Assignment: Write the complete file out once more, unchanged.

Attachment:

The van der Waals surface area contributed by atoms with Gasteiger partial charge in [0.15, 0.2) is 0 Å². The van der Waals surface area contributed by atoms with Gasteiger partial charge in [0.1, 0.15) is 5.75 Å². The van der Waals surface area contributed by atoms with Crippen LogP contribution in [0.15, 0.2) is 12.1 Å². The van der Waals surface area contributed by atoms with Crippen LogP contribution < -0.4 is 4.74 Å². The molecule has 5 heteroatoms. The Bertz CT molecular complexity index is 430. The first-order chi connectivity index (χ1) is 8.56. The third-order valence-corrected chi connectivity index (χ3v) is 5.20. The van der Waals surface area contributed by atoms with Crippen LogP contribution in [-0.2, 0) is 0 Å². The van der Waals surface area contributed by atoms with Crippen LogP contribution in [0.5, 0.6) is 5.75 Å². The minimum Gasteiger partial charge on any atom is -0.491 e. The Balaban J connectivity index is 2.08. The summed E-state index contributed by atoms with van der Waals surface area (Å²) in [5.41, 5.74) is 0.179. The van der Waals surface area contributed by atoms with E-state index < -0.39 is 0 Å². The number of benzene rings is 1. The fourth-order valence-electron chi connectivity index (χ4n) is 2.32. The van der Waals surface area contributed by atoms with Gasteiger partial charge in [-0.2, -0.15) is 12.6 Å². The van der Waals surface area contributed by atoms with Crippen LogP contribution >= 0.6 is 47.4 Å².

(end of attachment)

The van der Waals surface area contributed by atoms with Gasteiger partial charge in [0.15, 0.2) is 0 Å². The van der Waals surface area contributed by atoms with Gasteiger partial charge in [0.1, 0.15) is 5.75 Å². The van der Waals surface area contributed by atoms with Crippen LogP contribution in [0.15, 0.2) is 12.1 Å². The van der Waals surface area contributed by atoms with Crippen LogP contribution < -0.4 is 4.74 Å². The molecule has 5 heteroatoms. The Bertz CT molecular complexity index is 430. The first-order chi connectivity index (χ1) is 8.56. The third-order valence-corrected chi connectivity index (χ3v) is 5.20. The van der Waals surface area contributed by atoms with Crippen LogP contribution in [-0.2, 0) is 0 Å². The van der Waals surface area contributed by atoms with Crippen LogP contribution in [0.5, 0.6) is 5.75 Å². The minimum Gasteiger partial charge on any atom is -0.491 e. The Balaban J connectivity index is 2.08. The summed E-state index contributed by atoms with van der Waals surface area (Å²) in [5.41, 5.74) is 0.179. The van der Waals surface area contributed by atoms with E-state index < -0.39 is 0 Å². The number of benzene rings is 1. The fourth-order valence-electron chi connectivity index (χ4n) is 2.32. The van der Waals surface area contributed by atoms with Gasteiger partial charge in [-0.2, -0.15) is 12.6 Å². The van der Waals surface area contributed by atoms with Crippen LogP contribution >= 0.6 is 47.4 Å².